The Dam Overlook trail is an easy 10-minute, out-and-back trail with beautiful views of the Colorado River moving through Glen Canyon 1,000 feet below the overlook. Although this trail is relatively easy to hike, you won’t want to wear sandals.

The overlook descends an 80-foot organic sandstone staircase. The Old Navajo Bridge trail is the best wheelchair, stroller, and kid-friendly trail near Horseshoe Bend to view the historic Old Navajo Bridge, New Navajo Bridge, and Glen Canyon.

You’ll run into the bookstore and visitor center when you travel west of the bridge. And east of the bridge has indigenous vendors excited to share their art and culture.

Depending on where you’re starting your destination from, the cheapest way to access Horseshoe Bend is to fly into Las Vegas and road trip 5 hours to Antelope Canyon, just a 15-minute drive to Horseshoe Bend.

Or begin your trip to Arizona. You can access the overlook from the Grand Canyon in 2.5 hours or take a 3-hour drive from Sedona.

Least Busy Time to Visit Horseshoe Bend

Woman in a Mennonite-style dress lying face down on the rocks overlooking Horseshoe Bend

Lissandra Melo/Shutterstock

The views at Horseshoe Bend are breathtaking and sometimes you want to have those moments all to yourself without distraction — that’s why you should make your way to Horseshoe Bend before sunrise and sunset.

But, unfortunately, the visitors begin to trickle in after sunset and crowd the viewpoints on the weekends. However, private guided tours can take you to parts of the Horseshoe bend that are not easily accessible by drive-thru visitors.

You’ll have an expert tour guide leading the way, so you don’t have to worry about getting lost when you venture outside Horseshoe Bend. And you’ll have access to a personal itinerary in small groups without the giant crowds.

In addition, most visitors that want to take their frameable photos at sunrise and sunset usually don’t stay after dark during the quietest and least busy time to visit Horseshoe bend. As a result, there is no light pollution at night, the quiet canyon sounds are still, and the stars paint the sky.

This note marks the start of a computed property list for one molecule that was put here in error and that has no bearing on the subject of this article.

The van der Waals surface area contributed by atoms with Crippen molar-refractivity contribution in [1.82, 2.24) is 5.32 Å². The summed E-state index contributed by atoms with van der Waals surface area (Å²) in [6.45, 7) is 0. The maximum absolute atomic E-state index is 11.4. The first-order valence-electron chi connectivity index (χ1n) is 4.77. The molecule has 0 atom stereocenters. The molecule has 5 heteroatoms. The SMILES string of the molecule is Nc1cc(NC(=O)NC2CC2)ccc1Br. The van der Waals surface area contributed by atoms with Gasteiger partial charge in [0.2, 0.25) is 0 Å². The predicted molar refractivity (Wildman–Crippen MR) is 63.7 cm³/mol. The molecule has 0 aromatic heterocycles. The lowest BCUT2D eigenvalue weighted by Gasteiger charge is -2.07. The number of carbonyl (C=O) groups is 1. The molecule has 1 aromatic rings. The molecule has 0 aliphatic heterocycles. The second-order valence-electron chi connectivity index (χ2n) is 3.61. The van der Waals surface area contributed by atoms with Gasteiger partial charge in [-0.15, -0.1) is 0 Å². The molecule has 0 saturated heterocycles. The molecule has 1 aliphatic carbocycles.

In the summertime, it is common to see the Milky Way, Big Dipper, Little Dipper, and Circlet of Pisces, among other constellations. And the winter time gives a peak into Orion, Head of Hydra, Lepus, and Saturn in late winter.

Night adventures can search for the perfect spot to plop their sleeping bag just after sunset:

  • With a couple of flashlights or headlamps, a comfy pillow, and a beach towel.
  • A camera with a long exposure that can capture the night sky.
  • Maybe a free app like Star Walk 2 if you’re new to stargazing
  • And a good pair of eyes or binoculars

And before you go, remember to adhere to leave no trace practices, leaving the destination just as you found it to help promote wellness for humans and the planet.

Worst Time to Visit Horseshoe Bend

The worst time to visit the Horseshoe Bend is in the Summer, between June and August– This is because the desert temperatures are at their hottest.

However, the water is quite warm. But if you’ve only got time for a summer vacation, remember to dress like you’re in the desert: head protection, loose cotton or linen clothing, UV sunglasses, sneakers, and sunscreen.

Horseshoe Bend has an average summer temperature of 97 degrees Fahrenheit without shade.

That means you’ll want to protect your head and eyes from harsh sun rays. And if you tend to overheat, cotton clothing paired with a good grade of sunscreen will help protect your skin from sunburn.

In addition, sneakers can keep your feet nice and cool without exposing them to sunburn. However, since the desert doesn’t necessarily reach frigid temperatures, the winter season attracts the holiday-getaways seeking warmer southern temperatures.